“PAULISTAS”— Struggling to Survive

“PAULISTAS”

Struggling to Survive

Amos Lassen

Filmmaker Daniel Nolasco’s documentary “Paulistas” is set somewhere in the Central Brazilian savannah,, a rural region in the state of Goiás, where the Paulistas are struggling to survive. No young people live in the region and monoculture farming and the exploitation of water resources have left the countryside fallow.  The documentary follows Nolasco’s cousins – three brothers Samuel, Vincinius and Rafael – after their move to the urban region of Catalão.  Until the 1970s, the rural region was formed by a group of small farms, all with a few acres of land and subsistence agriculture, and the region’s residents were all from the same family.  This began to change in the late ’80s, with the arrival of soybean monoculture in the state and the purchase of the farms by landowners, and the exodus of the rural population began.  Yet, each July, the departed young return for vacation, arriving from their new homes in modern cities to visit their parents and a way of life on the farm that’s nearly extinct.  

“Paulistas” brings together images of the daily lives of the people and the hydroelectric plant built in 2013, with images and sounds of the dead forest and meadows by the river or the soy plantation that nearly overtakes the few houses that still stand. The future and the past are on full display.

The director prefers to use an almost impersonal observation of the somewhat desolate environment for his personal portrait of the regions of Paulistas and Soledade, in the interior of Goiás. We are there during the July vacation, when young people take advantage of their college vacations in urban centers, as is implied, and return to their parents’ homes and lands. In this excerpt from the daily lives of families of small agricultural producers. The focus is on Samuel, Vinícius and Rafael, who are Daniel Nolasco’s second cousins and how each of them deals with this return to rural routine, integrating more or less with the activities of the farm, while they go out on a motorcycle through the fields of the Cerrado or go hunting. We see the dichotomy builds musically, in opposition to the backwoods roots of the local party to rock psychedelic of the countrymen.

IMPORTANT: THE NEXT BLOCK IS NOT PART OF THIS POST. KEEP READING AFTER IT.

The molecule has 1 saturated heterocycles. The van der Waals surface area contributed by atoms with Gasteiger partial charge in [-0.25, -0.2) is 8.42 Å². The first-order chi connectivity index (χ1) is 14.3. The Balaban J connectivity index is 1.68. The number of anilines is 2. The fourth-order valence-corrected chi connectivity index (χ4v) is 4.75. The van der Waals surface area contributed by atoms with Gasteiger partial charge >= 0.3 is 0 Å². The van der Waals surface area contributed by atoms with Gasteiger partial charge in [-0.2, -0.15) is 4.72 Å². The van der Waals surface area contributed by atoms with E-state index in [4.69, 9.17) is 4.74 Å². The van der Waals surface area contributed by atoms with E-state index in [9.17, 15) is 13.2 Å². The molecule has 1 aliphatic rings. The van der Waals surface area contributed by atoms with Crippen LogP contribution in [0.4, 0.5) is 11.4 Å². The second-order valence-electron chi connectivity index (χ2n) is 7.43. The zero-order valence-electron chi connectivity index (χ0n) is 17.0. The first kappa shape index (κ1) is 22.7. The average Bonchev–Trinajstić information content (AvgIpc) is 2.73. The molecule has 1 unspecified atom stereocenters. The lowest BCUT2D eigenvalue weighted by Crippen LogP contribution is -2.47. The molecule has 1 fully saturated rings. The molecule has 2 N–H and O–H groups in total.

BONUS FEATURE 

  • Documentary Short “Green Sea” (Director Daniel Nolasco, 2019) 

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